Parent Geeks also had a wonderful time and the game served up a lot of laughter. With the Parent Geeks, we played with both game variants and the table talk and arguments were spicy and rich which actually resulted in a few judgement reversals. Non-gamers also had a wonderful time and were ready to play the game again once it was over, demanding seconds. Players who also enjoyed cooking shows, like Iron Chef and Chopped, loved the game’s theme and wouldn’t stop talking about their favorite cooking show moments even when we tried to change the subject. Of course, all Parent Geeks who enjoyed Apples to Apples loved Chef Cuckoo!, which should come as no surprise.
Gamer Geeks agreed the game was fun, but would only sit down for a game if they had to play it with non-gamers or their kids. They suggested that Chef Cuckoo! would require the right group (where “right” means funny and sarcastic) to make the game entertaining. In other words, it did little to please their palate or satisfy their hunger.
Gamer Geeks, this is an exceedingly light game of guess-work and some culinary debate. It’s Apples to Apples, but with food. While the game is exceedingly well done and fast, it will not serve to satisfy your unquenchable hunger for complex and engrossing games. If, however, you must serve up a tasty game meal at your table with friends and family, this will certainly be a hit. But with your elite gaming group, we think not.
Parent Geeks, this is an excellent party and family game. Lots of fun thinking to be had and a wonderful opportunity for you to become the chef you’ve always wanted to be (or can never be). The game is easy to teach and easy to play, with the challenge and fun focused on guessing what each judge will or will not turn their nose up to. Sometimes the players will want to create cooking delights and sometimes horrendous plates of goop. It all depends on the Food Challenge card. Enjoy this game of guessing and then defending your excellent or very poor choices of freshly cooked meals.
Child Geeks, here is a game that you can play and compete at the table in equal standing with the most elite of Parent and Gamer Geeks. This is a game of personal taste and knowing the judge. You know what tastes good or what would taste bad, but do you know what the judge thinks? Certainly there is some common sense to be used here as no one would really want to eat a tuna banana burger, but that might be exactly what you need to create, too! This game will keep you thinking and using your imagination to come up with the best or worst dish possible. Have fun and be creative in your table top kitchen!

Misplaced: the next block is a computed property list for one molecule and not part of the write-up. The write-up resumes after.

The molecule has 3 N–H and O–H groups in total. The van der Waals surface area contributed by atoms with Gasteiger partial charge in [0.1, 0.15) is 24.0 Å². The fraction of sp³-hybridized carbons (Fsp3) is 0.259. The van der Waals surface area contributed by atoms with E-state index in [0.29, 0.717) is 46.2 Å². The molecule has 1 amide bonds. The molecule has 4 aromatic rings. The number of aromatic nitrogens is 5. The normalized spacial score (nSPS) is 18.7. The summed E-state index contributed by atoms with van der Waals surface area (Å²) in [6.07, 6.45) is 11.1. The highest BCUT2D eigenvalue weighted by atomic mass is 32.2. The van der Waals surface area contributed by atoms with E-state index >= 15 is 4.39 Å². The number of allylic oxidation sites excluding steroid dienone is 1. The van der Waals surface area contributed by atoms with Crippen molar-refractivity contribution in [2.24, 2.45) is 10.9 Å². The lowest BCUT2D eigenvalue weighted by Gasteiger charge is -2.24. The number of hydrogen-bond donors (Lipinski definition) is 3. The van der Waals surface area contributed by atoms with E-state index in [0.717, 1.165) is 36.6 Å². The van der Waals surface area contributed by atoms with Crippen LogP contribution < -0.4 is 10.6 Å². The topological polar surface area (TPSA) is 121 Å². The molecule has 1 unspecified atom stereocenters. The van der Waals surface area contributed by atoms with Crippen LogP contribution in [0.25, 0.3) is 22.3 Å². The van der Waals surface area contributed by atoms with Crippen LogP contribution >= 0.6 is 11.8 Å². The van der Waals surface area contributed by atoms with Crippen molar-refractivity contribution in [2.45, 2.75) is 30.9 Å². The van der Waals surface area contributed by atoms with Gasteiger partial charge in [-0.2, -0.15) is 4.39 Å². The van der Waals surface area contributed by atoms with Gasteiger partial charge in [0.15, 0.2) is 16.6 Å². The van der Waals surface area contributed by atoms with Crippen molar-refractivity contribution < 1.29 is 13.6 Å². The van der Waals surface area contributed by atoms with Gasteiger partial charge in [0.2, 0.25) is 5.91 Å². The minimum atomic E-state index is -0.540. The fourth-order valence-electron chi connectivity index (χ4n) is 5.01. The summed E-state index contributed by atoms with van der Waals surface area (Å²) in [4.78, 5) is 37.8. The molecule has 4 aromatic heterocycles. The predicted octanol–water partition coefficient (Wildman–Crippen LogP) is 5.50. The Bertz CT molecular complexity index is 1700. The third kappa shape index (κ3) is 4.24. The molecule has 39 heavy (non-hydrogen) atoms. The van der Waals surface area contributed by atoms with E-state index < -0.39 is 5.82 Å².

I rather liked this game and found it to be an excellent time with my family and friends, not to mention an outstanding alternative to Apples to Apples (of which I am most sick of). Not a good game for the Gamer Geeks, but that’s not really a problem. I have more games than I know what to do with to play with my elite gaming buddies. What I am lacking are engaging casual games I can play with a mixed group that have different levels of experience and personal taste. Chef Cuckoo! is a game that can be played with little geeks and the most venerable of geeks to be had, with people from different cultures, tastes, and levels of cooking experience. In fact, the only requirement to play this game is the time needed to enjoy it.
What pleased me most about Chef Cuckoo! was the Ingredient cards and how they could be used in multiple ways to tempt the judge for plastic stars. For example, if I knew the judge was health conscious, I would select vegetables and ingredients that had reasonable portions and low calories. If I knew the judge was meat lover, I would load my dish with tasty meats and sauces. If I knew the judge enjoyed presentation and looks, I would select Ingredient cards that had complimenting colors. There was always enough for me to use and to think about to provide a creative dish that corresponded to the judge’s Food Challenge. I didn’t always win, but I always felt satisfied with my choices and the game play. Although, in truth, I think some of the judges were total food fools. I clearly had the worst pizza when I presented a dish comprised of mozzarella, snails, and oysters.
Do make room at your gaming table for Chef Cuckoo! if you are in the mood for a light game of tasty guess-work, imagination, and decision making full of stomach turning and mouth-watering results.
This game was given to Father Geek as a review copy. Father Geek was not paid, bribed, wined, dined, or threatened in vain hopes of influencing this review. Such is the statuesque and legendary integrity of Father Geek.